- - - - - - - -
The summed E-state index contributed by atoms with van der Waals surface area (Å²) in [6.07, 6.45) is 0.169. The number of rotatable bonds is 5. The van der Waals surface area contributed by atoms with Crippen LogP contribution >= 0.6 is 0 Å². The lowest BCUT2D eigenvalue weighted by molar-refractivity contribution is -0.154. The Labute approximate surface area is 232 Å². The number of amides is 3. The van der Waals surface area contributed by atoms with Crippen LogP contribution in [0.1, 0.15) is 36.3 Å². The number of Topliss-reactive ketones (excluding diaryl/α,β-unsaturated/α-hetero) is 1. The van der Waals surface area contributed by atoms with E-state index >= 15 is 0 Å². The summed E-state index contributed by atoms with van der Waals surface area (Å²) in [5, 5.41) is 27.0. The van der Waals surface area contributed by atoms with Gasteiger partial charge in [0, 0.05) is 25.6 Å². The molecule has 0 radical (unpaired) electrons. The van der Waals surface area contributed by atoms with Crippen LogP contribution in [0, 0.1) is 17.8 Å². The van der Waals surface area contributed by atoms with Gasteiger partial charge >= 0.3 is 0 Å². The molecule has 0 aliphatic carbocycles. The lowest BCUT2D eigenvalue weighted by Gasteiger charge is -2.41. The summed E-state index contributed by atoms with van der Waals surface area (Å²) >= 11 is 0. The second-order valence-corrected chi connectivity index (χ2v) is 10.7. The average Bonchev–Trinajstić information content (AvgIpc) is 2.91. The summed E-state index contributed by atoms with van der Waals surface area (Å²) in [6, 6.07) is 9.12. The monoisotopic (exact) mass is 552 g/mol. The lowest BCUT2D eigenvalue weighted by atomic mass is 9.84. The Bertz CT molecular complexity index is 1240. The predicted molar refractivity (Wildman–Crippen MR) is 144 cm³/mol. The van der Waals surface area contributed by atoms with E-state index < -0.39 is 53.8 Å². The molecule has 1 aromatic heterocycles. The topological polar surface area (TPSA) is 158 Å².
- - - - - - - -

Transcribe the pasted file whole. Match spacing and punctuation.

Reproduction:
The summed E-state index contributed by atoms with van der Waals surface area (Å²) in [6.07, 6.45) is 0.169. The number of rotatable bonds is 5. The van der Waals surface area contributed by atoms with Crippen LogP contribution >= 0.6 is 0 Å². The lowest BCUT2D eigenvalue weighted by molar-refractivity contribution is -0.154. The Labute approximate surface area is 232 Å². The number of amides is 3. The van der Waals surface area contributed by atoms with Crippen LogP contribution in [0.1, 0.15) is 36.3 Å². The number of Topliss-reactive ketones (excluding diaryl/α,β-unsaturated/α-hetero) is 1. The van der Waals surface area contributed by atoms with E-state index >= 15 is 0 Å². The summed E-state index contributed by atoms with van der Waals surface area (Å²) in [5, 5.41) is 27.0. The van der Waals surface area contributed by atoms with Gasteiger partial charge in [0, 0.05) is 25.6 Å². The molecule has 0 radical (unpaired) electrons. The van der Waals surface area contributed by atoms with Crippen LogP contribution in [0, 0.1) is 17.8 Å². The van der Waals surface area contributed by atoms with Gasteiger partial charge >= 0.3 is 0 Å². The molecule has 0 aliphatic carbocycles. The lowest BCUT2D eigenvalue weighted by Gasteiger charge is -2.41. The summed E-state index contributed by atoms with van der Waals surface area (Å²) >= 11 is 0. The second-order valence-corrected chi connectivity index (χ2v) is 10.7. The average Bonchev–Trinajstić information content (AvgIpc) is 2.91. The summed E-state index contributed by atoms with van der Waals surface area (Å²) in [6, 6.07) is 9.12. The monoisotopic (exact) mass is 552 g/mol. The lowest BCUT2D eigenvalue weighted by atomic mass is 9.84. The Bertz CT molecular complexity index is 1240. The predicted molar refractivity (Wildman–Crippen MR) is 144 cm³/mol. The van der Waals surface area contributed by atoms with E-state index < -0.39 is 53.8 Å². The molecule has 1 aromatic heterocycles. The topological polar surface area (TPSA) is 158 Å².